Ask the Experts

Student Stigma

Lots of my friends use online dating apps. Are they just looking or do students really find romance with this?

Your short question exposes the major flaw in the online dating world. There seems to be more shopping and looking around, rather than true romantic outcomes. Research shows that over 15% of Americans have used online dating; however, 15% of marriages did not result from these virtual introductions. Let us answer your question and find the reason for this digital disconnect.

Most college students today will probably be baffled by the courting habits of their predecessors. They actually met each other in person at social events, college functions, cafes and frat and sorority haunts. Today’s technological world is different; dating apps have taken control of the destiny of romantic encounters.

Acceptance of online dating is now mainstream and it has lost a lot of the stigma attached a few years ago. A decade ago, very few people were exposed to it and viewed it as an inferior or synthetic way of meeting someone. Today over 50% of the public knows someone who dates online or is in a relationship as a result of it. More people of all ages are now taking to the internet to find romance.

The majority also think that using an app or website to find a partner is a lot easier, more efficient, and better at finding a like-minded person. Approximately 80% of Americans that have used online dating agree that it is a good way to meet someone.

The millennial adoption of online dating has spurred an explosion of apps in the marketplace such as Tinder, Hinge and OkCupid, reports Ocean SEO, boasting advanced algorithms to find you the perfect partner. The demographics are leaning towards college students and graduates with 46% of them knowing someone who has entered into a long-term relationship or marriage via a dating app. Those with more exposure to it have generally been more positive about the virtues of online dating.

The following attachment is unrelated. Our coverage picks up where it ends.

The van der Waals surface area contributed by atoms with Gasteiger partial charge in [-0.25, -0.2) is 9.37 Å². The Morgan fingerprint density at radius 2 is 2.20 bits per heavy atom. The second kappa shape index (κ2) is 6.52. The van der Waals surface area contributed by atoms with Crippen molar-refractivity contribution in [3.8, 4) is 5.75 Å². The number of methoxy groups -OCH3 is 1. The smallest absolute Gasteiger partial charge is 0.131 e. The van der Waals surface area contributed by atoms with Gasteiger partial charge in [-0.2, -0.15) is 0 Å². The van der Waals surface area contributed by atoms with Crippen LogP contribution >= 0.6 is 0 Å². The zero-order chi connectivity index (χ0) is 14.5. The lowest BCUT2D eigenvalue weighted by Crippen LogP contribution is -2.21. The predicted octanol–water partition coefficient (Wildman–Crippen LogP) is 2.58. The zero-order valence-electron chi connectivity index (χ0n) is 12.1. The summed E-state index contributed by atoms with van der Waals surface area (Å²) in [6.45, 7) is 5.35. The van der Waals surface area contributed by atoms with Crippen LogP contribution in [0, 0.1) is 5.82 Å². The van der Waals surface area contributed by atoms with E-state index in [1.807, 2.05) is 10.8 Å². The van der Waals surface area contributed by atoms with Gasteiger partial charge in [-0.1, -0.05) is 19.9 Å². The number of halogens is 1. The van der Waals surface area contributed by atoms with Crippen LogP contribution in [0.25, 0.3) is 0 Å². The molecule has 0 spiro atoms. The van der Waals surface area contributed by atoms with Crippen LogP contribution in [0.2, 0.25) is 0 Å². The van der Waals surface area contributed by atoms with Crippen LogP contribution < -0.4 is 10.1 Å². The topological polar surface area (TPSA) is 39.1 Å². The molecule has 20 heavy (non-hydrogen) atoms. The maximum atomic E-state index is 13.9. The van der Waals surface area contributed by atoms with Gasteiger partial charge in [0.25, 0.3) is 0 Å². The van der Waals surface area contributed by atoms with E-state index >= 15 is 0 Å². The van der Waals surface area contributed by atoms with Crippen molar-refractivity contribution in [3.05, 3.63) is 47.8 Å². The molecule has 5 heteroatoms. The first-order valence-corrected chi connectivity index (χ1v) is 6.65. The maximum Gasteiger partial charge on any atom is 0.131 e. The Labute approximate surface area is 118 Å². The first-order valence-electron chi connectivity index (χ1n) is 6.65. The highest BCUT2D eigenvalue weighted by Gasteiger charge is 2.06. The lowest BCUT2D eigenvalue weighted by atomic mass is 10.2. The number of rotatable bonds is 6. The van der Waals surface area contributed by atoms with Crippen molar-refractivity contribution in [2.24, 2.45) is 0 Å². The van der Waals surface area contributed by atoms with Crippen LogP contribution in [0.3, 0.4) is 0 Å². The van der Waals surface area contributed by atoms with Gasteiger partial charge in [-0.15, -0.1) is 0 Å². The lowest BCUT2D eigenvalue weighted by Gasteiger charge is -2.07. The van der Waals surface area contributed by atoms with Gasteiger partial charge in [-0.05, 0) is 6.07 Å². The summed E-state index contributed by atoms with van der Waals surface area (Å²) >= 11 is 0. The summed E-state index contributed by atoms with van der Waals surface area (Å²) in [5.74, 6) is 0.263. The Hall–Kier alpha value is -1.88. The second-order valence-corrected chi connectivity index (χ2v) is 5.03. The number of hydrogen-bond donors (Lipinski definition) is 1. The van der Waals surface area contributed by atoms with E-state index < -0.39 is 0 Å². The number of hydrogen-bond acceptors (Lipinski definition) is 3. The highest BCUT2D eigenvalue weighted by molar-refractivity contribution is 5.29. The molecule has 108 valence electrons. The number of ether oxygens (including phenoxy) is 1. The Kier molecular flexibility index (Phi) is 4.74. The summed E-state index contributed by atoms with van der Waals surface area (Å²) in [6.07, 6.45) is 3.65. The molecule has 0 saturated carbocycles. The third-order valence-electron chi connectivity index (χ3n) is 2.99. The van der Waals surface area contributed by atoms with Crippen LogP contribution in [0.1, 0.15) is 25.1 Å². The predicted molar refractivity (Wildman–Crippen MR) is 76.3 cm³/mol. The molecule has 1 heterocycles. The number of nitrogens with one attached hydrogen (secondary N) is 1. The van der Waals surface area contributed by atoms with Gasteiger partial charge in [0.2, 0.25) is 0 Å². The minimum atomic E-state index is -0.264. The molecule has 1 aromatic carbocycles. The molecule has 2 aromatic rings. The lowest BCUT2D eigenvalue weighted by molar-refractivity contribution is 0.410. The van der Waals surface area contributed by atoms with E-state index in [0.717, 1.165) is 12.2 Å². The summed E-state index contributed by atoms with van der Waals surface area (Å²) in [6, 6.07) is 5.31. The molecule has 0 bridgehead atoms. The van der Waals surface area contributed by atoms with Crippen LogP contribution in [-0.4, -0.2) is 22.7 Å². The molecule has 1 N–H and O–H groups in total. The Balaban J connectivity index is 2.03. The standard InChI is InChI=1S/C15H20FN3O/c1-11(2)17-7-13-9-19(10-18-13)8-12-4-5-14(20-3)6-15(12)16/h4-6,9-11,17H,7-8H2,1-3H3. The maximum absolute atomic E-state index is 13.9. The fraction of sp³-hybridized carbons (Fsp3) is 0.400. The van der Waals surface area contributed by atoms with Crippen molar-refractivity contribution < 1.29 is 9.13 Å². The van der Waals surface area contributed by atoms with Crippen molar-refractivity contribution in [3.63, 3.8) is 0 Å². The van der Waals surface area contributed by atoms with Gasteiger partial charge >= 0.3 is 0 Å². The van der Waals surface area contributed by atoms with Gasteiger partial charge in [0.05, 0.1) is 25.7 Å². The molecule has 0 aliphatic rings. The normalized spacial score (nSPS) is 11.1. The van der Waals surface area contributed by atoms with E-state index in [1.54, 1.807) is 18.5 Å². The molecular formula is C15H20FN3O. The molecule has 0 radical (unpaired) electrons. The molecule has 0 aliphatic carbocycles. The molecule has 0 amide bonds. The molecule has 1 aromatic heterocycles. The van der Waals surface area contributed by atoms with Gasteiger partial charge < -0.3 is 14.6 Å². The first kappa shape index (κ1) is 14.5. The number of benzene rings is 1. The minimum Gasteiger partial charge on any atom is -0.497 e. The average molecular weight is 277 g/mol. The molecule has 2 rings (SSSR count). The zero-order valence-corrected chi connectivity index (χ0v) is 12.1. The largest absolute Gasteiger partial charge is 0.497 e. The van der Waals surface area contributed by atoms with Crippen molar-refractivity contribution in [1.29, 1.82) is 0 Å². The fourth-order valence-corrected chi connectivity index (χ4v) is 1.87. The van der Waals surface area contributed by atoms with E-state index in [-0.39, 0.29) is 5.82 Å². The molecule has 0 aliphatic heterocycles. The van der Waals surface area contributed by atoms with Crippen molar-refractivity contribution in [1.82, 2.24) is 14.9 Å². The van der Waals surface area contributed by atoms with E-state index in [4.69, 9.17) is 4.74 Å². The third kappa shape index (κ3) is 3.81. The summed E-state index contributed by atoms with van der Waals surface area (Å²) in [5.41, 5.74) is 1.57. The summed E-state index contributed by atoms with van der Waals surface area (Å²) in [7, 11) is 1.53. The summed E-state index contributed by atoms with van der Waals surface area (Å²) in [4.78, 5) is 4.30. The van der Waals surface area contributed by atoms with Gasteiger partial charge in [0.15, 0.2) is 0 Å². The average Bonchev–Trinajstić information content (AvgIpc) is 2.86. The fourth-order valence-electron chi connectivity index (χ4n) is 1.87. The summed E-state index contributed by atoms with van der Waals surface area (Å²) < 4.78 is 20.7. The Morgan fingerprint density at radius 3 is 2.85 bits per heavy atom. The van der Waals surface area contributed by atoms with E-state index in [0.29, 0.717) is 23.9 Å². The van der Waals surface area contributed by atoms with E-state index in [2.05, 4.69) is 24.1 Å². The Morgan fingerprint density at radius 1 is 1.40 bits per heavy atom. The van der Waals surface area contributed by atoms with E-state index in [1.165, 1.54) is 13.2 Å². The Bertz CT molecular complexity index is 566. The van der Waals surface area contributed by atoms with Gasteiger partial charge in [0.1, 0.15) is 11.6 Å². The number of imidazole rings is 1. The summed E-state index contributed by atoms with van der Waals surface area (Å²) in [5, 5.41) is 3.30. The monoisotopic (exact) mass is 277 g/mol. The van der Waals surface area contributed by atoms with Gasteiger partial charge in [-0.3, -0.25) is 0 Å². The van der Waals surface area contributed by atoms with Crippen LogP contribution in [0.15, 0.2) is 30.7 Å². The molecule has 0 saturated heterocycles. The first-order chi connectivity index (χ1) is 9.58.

There are some odd statistics with online dating; a third of people having used an app have never actually gone on a date and one in five have asked someone else to help with their profile. As with any new technology there are some down sides. Around 45% of online daters agree that it is more dangerous than traditional ways to meet someone. Out of this figure 53% were women and only 38% of men cited the dangers of online dating.

Fidelity is often questioned, as over 30% of people interviewed said that online dating prevents you from settling down because there are always more options of people to date. The stigma still sticks with 16% of those who say people using dating websites are desperate.

One is to use the Internet to research your date. A few Google searches will give you their professional information (LinkedIn) and their social information (Facebook, Twitter, Instagram, etc.).

There is a wealth of tools for people now to find love online and the numbers speak for themselves. Nevertheless, the vast majority of relationships still begin the traditional way, without the use of a smartphone and the internet. If you do decide go the online dating route, be sure to take precautionary steps in order to help mitigate the risks involved.

Internet dating has made people more disposable… Mark Brooks.

Martin J. Young is a former correspondent of Asia Times.